The Internship Experience
Internships benefit students in numerous ways, including enabling them to experience application of their academic preparation in the work setting, and helping them to identify areas in which they need further academic study. Under certain circumstances, internships may qualify students for academic credit that can be applied toward attainment of a baccalaureate.
Determining internship qualification for academic credit
These guidelines are designed to assist faculty members in deciding whether academic credit should be granted in connection with an internship, and to recommend procedures to assure the academic integrity of this kind of work. These guidelines are not meant to apply to departmentally based internship programs operated as part of an approved degree program (e.g., Political Science/Public Service). In all other cases, however, individual departments should adopt complementary guidelines that specify the conditions under which academic credit is appropriate.
1. An internship for which academic credit may be awarded is one in which:
A. Students are able to apply the concepts and methods of one or more academic disciplines to an appropriate work experience or field setting;
B. Students are able to grow intellectually by extension of the general intellectual tools of one or more academic disciplines to the workplace; and
C. Faculty sponsors are able to assess the quality of academic work that the student completes.
Work that is clerical in nature or involves routine maintenance or service responsibilities does not qualify for academic credit.
2. A student for whom academic credit may be awarded is one who:
A. Possesses a suitable background in the discipline for which academic credit is sought;
B. Possesses the background or skills necessary to successfully complete the requirements of the internship;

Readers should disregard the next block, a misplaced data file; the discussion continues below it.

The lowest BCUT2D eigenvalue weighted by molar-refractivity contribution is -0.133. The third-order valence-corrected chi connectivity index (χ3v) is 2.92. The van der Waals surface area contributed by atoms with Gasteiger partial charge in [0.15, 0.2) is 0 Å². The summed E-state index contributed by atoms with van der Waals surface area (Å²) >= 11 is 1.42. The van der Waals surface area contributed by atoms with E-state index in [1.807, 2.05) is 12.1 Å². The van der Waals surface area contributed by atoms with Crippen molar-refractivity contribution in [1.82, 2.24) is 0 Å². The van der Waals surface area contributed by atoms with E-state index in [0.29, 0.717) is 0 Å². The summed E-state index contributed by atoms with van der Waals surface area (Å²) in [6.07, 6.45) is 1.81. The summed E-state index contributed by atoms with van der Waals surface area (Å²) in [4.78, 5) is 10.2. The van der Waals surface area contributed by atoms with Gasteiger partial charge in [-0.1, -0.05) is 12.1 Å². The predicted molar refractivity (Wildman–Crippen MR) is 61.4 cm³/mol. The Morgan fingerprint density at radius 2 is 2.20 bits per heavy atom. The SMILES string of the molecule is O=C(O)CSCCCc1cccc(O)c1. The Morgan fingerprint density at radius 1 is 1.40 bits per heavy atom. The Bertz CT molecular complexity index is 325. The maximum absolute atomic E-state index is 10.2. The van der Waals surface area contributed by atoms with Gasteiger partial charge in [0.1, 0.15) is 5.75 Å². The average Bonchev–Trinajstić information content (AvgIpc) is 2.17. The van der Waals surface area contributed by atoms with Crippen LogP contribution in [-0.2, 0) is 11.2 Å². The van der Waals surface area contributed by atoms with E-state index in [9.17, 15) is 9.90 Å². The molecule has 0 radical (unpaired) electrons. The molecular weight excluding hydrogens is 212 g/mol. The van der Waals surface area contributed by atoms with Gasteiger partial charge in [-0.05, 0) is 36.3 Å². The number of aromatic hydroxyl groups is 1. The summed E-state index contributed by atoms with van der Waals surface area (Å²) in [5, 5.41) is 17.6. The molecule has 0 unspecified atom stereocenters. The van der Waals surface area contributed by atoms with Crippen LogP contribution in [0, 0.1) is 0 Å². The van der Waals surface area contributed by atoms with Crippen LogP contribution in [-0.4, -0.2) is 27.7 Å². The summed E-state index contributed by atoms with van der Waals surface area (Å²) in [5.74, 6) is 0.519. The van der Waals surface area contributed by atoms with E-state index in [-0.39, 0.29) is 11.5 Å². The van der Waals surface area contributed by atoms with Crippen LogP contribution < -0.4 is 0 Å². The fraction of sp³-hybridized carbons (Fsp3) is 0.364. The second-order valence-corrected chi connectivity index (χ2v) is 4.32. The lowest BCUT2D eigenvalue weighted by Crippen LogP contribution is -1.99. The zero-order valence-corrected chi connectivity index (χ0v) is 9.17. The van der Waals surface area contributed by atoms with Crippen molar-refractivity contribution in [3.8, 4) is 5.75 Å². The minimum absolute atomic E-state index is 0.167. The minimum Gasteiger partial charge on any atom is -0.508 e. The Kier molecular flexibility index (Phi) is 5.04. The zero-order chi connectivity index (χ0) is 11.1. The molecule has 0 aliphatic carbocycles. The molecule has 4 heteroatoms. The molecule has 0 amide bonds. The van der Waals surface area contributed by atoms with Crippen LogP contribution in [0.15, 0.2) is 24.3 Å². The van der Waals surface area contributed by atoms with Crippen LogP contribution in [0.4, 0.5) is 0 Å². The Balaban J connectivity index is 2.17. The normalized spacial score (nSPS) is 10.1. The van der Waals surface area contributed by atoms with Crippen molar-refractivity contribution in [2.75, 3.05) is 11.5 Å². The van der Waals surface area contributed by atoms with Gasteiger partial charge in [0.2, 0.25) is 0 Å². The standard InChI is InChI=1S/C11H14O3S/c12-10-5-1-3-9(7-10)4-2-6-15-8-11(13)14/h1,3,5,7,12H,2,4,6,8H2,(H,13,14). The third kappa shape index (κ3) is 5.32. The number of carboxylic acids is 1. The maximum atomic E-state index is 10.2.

C. Will experience significant intellectual growth as a result of the internship and the associated academic work.
3. When an academic official determines that an internship is appropriate for academic credit and a student is suitable for that internship, the arrangement for credit must involve the following elements:
• Adherence to department guidelines setting forth specific requirements for the granting of academic credit. Requirements will vary, depending upon the nature of the discipline, but generally a student must complete reading assignments and a research paper or project that requires the student to relate the academic discipline to the internship experience. The paper or project should demonstrate the student's ability to perform critical reasoning and/or methods of research appropriate to the discipline. Student participation in a concurrent seminar or discussion section also may be required, but student achievement must be documented.
• Faculty-student contact as appropriate, including, at minimum, a preliminary conference setting forth the faculty member's expectations and requirements for satisfactory completion of the internship for credit. Consultation by the faculty sponsor with the field supervisor is encouraged whenever possible.
4. Time commitment and unit value.
• The number of units awarded is contingent upon the degree of commitment to the internship setting.
• The basic formula is one unit of credit per three hours per week commitment for a 10-week period. Learn more about unit value of internships.
Adapted from Academic Senate Guidelines for Awarding Academic Credit for Internships at UC Davis (approved June 4, 1985, by the Representative Assembly of the Davis Division of the Academic Senate)